Book: A stranger in their Midst
Author: Charles E. Archibong
Reviewer: Adeyinka Patrick Olumide-Fusika, SAN
Publisher: Narrative Landscape Press (2023)
Pages: 247 pages
The Internet is mindless. Unlike human intelligence, it is incapable of discernment. It is a repository of everything that finds its way there – fact and fiction, truth and falsehood, reality and fantasy.
And so, an internet search of the name Justice Archibong will invariably lead you to negative headlines such as “Akingbola: NBA President, Daudu, Walks Out On Judge – Politics – Nairaland”; “Jonathan sacks Justice Archibong – Vanguard News”; “Corruption: Jonathan okays Justice Archibong’s sack – The Eagle Online”; “Jonathan retire Justice Archibong – PM News Nigeria”; “Why we sacked … Archibong – NJC”; “Justice Archibong, a square peg in a round hole?”; etc.
With such headlines dominating the Internet, a decade-long career as a Judge of the Federal High Court of Nigeria, exercising primary jurisdiction over a wide-range of items on the exclusive legislative list is reduced to the single story of the denoument of that career in queer circumstances.
In this book, A stranger in their Midst, Justice C.E. Archibong has risen to the challenge of recording for posterity the full story of his work as a Judge of the Federal High Court. Although this is the main focus of the book, the author also captures snippets of his life, shedding some light into the present condition of Nigeria. For instance, he explains how during his posting to Jos he fell in love with the weather, peace and general ambience of the city, to the extent that he, an Efik man, started planning how to spend the rest of his life in Jos after retirement. He even bought a piece of land to build his retirement home. And then, mayhem broke out in the city in 2010, putting paid to his ambition.
Another noteworthy snippet was about his early life in England where his father, a University of Dublin graduate holding a bachelor’s degree in Literature and History, a master’s degree in Literature and a Higher Diploma in Education, had been serving as Desk Officer of the Student Affairs Desk of the Nigerian High Commission on Northumberland Avenue, London, only to be supplanted and asked to be serving under a fellow Nigerian citizen, recently qualified as a Grade 2 Teacher, apparently in the name of ethnic balancing, a.k.a. Federal character.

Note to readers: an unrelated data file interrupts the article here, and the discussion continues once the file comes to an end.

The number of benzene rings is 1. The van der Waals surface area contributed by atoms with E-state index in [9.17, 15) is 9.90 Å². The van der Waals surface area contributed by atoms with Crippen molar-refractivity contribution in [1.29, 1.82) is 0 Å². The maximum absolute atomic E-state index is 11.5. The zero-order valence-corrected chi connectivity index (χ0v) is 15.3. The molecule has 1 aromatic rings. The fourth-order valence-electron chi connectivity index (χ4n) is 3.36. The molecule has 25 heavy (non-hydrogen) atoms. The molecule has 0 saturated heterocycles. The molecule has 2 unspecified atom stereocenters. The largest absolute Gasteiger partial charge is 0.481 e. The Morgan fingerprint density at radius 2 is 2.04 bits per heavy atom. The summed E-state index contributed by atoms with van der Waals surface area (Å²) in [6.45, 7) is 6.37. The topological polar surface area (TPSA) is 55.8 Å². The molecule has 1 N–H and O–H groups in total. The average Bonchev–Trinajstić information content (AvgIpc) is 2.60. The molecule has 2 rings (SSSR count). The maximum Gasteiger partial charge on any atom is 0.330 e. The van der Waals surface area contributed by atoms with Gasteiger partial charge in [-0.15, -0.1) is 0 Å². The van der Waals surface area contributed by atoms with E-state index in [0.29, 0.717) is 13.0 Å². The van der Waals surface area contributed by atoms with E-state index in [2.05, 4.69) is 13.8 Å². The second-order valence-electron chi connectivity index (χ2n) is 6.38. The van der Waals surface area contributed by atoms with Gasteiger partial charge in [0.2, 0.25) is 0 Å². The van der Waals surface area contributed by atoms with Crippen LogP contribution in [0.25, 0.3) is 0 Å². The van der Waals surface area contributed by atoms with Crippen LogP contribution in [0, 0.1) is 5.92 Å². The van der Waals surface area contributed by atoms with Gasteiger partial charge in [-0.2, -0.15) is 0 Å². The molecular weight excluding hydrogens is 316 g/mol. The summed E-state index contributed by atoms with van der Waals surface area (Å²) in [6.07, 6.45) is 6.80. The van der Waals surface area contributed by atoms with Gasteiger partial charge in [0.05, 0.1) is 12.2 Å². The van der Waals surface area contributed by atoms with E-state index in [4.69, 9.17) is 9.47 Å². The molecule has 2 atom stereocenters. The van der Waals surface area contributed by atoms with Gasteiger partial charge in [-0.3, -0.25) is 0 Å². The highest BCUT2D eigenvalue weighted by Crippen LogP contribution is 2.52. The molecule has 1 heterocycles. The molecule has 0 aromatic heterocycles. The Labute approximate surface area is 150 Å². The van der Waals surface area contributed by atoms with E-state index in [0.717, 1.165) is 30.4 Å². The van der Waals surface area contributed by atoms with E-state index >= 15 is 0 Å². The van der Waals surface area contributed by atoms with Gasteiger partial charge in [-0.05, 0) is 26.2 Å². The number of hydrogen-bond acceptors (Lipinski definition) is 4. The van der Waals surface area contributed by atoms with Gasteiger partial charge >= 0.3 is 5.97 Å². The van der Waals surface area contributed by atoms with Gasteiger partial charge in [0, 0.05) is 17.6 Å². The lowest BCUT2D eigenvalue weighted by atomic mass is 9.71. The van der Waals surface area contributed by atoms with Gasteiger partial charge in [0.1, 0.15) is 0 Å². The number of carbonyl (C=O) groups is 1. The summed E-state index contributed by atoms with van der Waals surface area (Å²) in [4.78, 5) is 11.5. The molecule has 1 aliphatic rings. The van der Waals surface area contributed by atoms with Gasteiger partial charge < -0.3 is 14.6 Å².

Of course, a lot of snippets touched on the relationship of the author and his pillar of support, his banker wife, Juliet. Because he was moving from division to division of the Federal High Court, it was impossible to incessantly uproot his family across these locations, especially because the interest of his autistic son had to be put into consideration. Being bored at a time when he was serving at the Jos Division of the Federal High Court, he once took a weekend trip to Yankari Game Reserve in Bauchi State. It was upon getting there that he found out that phone connection was impossible. Meanwhile, he had not informed his wife of the trip before departing Jos. It can then be imagined what happened when his wife and every other person that tried reaching him on phone could not succeed for almost two days.
Apart from these personal snippets, A Stranger in their Midst lays out the experiences of Judge Charles E. Archibong, who after about two decades of private legal practice, and two short-lived adventures into politics (the nadir of which was his service as elected Chairman of Calabar South Local Government Council during the convoluted and ultimately truncated transition to civil rule programme of the General Babangida led military dictatorship) sought and ascended the bench of the Federal High Court. His motivation, as stated in his own words was because he had come to see that “There is plenty of power on the bench”.
A Stranger in their Midst details a highly incisive engagement with the Nigerian judicial system, as presented through the raft of experiences of its author, Charles E. Archibong, a former ranking judge of the Federal High Court, who is compelled to chronicle the trajectory of a public career of over a decade, in which he took consequential actions that not only impacted the administration of justice in the country, but in which he equally bore the brunt of a system that he apparently took too seriously.
Narrated over a spread of 18 chapters of 247 pages, in addition to initial pages, an epilogue, post-script and appendix, etc., this autobiographical account of Charles Archibong tells a story that’s both private and public – of self and country – while unfolding, in the process, the highs and lows of a judicial career on the bench in the Federal High Court. This saw him discharge his remit from Enugu to Jos, Lagos and then Yenagoa, in Bayelsa State. As the narrative evolves, so are the various issues and concerns strewn in the path of the administration of justice in Nigeria spotlighted, which ultimately define the character and legacy of the author.